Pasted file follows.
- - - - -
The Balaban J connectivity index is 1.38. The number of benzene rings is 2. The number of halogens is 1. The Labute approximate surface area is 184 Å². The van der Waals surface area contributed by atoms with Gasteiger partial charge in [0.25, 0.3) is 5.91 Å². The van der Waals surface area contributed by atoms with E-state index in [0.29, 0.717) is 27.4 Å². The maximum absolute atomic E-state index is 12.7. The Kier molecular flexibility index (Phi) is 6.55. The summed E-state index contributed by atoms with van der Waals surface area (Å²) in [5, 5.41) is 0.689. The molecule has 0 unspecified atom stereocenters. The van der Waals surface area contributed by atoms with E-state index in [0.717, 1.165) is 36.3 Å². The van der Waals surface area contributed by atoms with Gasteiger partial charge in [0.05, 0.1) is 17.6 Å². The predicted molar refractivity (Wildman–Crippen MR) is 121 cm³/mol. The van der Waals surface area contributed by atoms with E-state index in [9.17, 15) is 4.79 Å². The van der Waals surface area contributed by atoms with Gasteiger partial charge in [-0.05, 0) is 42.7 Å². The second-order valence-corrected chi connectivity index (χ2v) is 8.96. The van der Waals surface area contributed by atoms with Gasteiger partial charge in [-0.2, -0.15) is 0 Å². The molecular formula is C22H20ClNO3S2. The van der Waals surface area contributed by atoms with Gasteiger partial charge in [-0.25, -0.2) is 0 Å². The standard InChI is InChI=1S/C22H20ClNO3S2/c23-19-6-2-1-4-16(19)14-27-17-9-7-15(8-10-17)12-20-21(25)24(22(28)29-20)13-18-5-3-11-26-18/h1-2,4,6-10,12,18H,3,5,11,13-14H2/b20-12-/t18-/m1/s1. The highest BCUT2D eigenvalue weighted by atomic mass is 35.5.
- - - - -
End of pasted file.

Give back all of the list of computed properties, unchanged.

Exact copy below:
The Balaban J connectivity index is 1.38. The number of benzene rings is 2. The number of halogens is 1. The Labute approximate surface area is 184 Å². The van der Waals surface area contributed by atoms with Gasteiger partial charge in [0.25, 0.3) is 5.91 Å². The van der Waals surface area contributed by atoms with E-state index in [0.29, 0.717) is 27.4 Å². The maximum absolute atomic E-state index is 12.7. The Kier molecular flexibility index (Phi) is 6.55. The summed E-state index contributed by atoms with van der Waals surface area (Å²) in [5, 5.41) is 0.689. The molecule has 0 unspecified atom stereocenters. The van der Waals surface area contributed by atoms with E-state index in [0.717, 1.165) is 36.3 Å². The van der Waals surface area contributed by atoms with Gasteiger partial charge in [0.05, 0.1) is 17.6 Å². The predicted molar refractivity (Wildman–Crippen MR) is 121 cm³/mol. The van der Waals surface area contributed by atoms with E-state index in [9.17, 15) is 4.79 Å². The van der Waals surface area contributed by atoms with Gasteiger partial charge in [-0.05, 0) is 42.7 Å². The second-order valence-corrected chi connectivity index (χ2v) is 8.96. The van der Waals surface area contributed by atoms with Gasteiger partial charge in [-0.2, -0.15) is 0 Å². The molecular formula is C22H20ClNO3S2. The van der Waals surface area contributed by atoms with Gasteiger partial charge in [-0.25, -0.2) is 0 Å². The standard InChI is InChI=1S/C22H20ClNO3S2/c23-19-6-2-1-4-16(19)14-27-17-9-7-15(8-10-17)12-20-21(25)24(22(28)29-20)13-18-5-3-11-26-18/h1-2,4,6-10,12,18H,3,5,11,13-14H2/b20-12-/t18-/m1/s1. The highest BCUT2D eigenvalue weighted by atomic mass is 35.5.